Focus on verses 17-18
What good is it, my brothers and sisters, if someone claims to have faith but has no deeds? Can such faith save them? Suppose a brother or a sister is without clothes and daily food. If one of you says to them, “Go in peace; keep warm and well fed,” but does nothing about their physical needs, what good is it? In the same way, faith by itself, if it is not accompanied by action, is dead.
But someone will say, “You have faith; I have deeds.”
Show me your faith without deeds, and I will show you my faith by my deeds. You believe that there is one God. Good! Even the demons believe that—and shudder.
You foolish person, do you want evidence that faith without deeds is useless? Was not our father Abraham considered righteous for what he did when he offered his son Isaac on the altar? You see that his faith and his actions were working together, and his faith was made complete by what he did. And the scripture was fulfilled that says, “Abraham believed God, and it was credited to him as righteousness,” and he was called God’s friend. You see that a person is considered righteous by what they do and not by faith alone.
In the same way, was not even Rahab the prostitute considered righteous for what she did when she gave lodging to the spies and sent them off in a different direction? As the body without the spirit is dead, so faith without deeds is dead.
I went to college to become a Speech Pathologist. I spent four years in classes learning about anatomy, phonetics, audiology, psychology, and education. But mixed in with those classes were clinic placements, labs, practicums, and student teaching assignments. Successful completion of my educational training required a knowledge and understanding of the material my teachers offered AND practical application of all that I had learned. The college viewed both aspects of learning as necessary to reach my full potential as a speech pathologist. Having all the head knowledge in the world wouldn’t have done me any good if I couldn’t put it into action. Conversely, I could have spent all the time I wanted in therapy sessions, but without any real understanding to apply to my sessions, my client’s needs would have gone largely unmet leaving me with a false sense of accomplishment.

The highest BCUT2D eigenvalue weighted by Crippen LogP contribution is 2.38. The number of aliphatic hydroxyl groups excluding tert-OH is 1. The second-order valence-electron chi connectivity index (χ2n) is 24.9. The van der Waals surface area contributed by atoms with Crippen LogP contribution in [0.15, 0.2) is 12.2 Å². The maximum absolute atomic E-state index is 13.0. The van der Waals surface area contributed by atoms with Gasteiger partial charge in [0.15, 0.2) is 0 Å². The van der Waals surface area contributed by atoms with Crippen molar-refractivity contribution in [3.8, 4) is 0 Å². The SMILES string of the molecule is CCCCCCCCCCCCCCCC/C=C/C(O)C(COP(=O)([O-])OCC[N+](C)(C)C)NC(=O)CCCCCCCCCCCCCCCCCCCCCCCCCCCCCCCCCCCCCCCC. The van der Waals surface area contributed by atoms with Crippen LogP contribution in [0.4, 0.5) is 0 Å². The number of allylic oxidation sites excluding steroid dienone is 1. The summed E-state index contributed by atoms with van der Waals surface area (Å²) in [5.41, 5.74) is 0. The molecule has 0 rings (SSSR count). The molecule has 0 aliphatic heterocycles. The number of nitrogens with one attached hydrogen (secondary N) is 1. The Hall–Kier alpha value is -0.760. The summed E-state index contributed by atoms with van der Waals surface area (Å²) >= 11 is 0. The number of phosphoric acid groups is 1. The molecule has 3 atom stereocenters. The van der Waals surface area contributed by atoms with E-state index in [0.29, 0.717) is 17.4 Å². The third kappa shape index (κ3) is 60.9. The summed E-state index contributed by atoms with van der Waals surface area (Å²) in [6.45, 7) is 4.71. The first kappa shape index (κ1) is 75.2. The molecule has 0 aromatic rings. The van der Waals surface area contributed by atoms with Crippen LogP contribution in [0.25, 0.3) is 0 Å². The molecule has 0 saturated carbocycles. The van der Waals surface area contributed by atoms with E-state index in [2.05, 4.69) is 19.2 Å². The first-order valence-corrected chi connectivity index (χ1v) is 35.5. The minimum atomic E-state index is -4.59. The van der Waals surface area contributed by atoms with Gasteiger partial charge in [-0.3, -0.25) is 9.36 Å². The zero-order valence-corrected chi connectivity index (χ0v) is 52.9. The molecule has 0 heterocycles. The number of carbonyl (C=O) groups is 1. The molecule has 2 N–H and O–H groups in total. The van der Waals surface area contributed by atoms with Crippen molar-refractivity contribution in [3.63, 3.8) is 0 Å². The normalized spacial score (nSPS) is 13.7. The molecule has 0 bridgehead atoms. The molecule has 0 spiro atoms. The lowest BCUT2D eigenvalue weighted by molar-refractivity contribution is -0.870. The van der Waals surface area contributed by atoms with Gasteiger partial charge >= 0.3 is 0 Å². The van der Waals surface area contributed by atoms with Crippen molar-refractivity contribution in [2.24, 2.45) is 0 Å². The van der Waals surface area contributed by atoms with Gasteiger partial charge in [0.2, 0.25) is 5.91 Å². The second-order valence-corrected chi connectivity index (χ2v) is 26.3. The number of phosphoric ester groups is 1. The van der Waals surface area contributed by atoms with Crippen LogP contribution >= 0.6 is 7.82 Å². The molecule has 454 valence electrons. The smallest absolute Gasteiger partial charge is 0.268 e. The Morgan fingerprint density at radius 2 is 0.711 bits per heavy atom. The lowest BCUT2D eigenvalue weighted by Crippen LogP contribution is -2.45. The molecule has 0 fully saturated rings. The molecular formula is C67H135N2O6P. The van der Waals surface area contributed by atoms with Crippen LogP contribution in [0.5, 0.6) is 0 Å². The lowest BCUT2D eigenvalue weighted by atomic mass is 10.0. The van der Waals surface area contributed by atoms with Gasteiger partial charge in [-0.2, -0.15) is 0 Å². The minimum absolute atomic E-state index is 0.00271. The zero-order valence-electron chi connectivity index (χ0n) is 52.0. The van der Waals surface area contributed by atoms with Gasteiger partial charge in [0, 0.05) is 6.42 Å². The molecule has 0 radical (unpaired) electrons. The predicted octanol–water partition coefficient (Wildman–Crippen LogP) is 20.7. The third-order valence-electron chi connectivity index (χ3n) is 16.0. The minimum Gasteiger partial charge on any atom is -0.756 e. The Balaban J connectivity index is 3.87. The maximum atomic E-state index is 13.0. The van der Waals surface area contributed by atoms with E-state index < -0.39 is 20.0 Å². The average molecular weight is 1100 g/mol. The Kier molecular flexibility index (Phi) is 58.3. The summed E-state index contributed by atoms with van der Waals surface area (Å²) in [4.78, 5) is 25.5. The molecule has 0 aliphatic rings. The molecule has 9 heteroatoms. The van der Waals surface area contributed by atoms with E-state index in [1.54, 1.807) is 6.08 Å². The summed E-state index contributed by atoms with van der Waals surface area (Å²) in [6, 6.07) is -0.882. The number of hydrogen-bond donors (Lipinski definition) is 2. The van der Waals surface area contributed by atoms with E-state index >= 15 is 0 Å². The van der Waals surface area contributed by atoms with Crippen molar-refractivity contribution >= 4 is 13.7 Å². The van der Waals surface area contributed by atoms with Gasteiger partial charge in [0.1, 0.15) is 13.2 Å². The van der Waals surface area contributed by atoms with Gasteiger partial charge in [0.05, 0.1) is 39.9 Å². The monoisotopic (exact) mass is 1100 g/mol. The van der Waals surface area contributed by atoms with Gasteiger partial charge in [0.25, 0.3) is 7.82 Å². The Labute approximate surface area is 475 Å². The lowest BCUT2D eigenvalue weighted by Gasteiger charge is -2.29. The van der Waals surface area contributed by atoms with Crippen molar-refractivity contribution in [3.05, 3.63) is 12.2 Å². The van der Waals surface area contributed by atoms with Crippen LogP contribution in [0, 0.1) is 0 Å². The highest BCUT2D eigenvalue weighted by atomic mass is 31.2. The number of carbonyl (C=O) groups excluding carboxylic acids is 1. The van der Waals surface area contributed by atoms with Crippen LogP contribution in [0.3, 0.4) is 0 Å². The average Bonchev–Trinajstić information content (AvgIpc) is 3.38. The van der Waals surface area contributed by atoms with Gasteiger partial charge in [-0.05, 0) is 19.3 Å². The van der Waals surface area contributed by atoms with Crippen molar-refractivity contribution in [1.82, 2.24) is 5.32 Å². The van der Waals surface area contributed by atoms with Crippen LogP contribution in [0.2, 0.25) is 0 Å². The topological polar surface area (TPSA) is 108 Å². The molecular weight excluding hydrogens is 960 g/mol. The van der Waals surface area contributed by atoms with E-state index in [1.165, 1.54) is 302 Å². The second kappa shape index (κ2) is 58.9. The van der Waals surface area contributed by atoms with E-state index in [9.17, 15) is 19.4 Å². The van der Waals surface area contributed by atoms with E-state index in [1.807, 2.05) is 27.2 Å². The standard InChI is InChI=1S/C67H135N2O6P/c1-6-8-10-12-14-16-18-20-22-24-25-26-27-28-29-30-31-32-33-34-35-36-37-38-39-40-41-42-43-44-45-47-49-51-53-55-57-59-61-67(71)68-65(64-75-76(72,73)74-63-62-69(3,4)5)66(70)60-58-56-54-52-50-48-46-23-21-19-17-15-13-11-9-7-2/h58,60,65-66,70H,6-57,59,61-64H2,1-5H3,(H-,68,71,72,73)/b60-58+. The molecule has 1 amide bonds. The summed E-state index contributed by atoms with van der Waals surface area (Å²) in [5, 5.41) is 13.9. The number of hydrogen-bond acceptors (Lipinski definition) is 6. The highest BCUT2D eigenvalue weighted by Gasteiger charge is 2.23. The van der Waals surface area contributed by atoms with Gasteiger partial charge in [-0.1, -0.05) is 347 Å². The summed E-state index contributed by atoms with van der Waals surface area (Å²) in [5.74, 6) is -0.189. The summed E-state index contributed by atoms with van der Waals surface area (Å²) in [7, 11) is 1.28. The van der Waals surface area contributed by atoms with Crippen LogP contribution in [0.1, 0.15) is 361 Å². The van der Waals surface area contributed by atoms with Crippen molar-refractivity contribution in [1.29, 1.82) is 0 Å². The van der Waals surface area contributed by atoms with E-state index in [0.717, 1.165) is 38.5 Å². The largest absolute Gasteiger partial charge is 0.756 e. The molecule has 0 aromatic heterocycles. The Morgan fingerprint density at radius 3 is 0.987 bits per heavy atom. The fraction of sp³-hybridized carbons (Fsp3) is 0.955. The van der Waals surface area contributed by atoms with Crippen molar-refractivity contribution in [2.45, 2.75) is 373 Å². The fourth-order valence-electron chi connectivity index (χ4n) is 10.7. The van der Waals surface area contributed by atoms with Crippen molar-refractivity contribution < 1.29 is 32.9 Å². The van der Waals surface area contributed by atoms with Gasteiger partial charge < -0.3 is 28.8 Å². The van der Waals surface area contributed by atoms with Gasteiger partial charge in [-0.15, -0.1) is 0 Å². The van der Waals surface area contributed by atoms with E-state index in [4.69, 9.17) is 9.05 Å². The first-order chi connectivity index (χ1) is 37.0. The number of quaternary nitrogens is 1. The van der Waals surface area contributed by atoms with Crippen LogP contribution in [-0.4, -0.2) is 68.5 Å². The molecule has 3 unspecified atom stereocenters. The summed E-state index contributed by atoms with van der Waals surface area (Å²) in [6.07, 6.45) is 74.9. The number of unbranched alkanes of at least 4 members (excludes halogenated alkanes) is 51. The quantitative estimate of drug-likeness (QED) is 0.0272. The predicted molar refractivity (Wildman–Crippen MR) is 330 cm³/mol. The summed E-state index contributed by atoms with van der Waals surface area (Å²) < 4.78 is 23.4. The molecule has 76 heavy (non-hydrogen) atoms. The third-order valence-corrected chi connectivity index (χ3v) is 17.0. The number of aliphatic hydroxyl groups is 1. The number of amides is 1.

It makes sense that I would need to be able to show that I could use all that I had learned and apply it in helping others as a speech pathologist in order to graduate. That idea probably makes sense to most of us when it comes to our professions. No one wants a medical doctor who has no idea how to take your blood pressure…or even what your blood pressure is! But what about when it comes to our faith? How does that idea play out in regards to our faith?
In our passage for today, James tackles the idea that just having faith isn’t enough. He challenges us to understand that our faith is incomplete if it doesn’t move us into action. Real faith requires us to act – to love and serve others because of the love so generously shown to us…but at the same time good works alone can leave us with a false sense of who we are meant to be in Christ if they don’t stem from a place of faith. Both are needed if we are to live in the fullness of the life God has planned for us.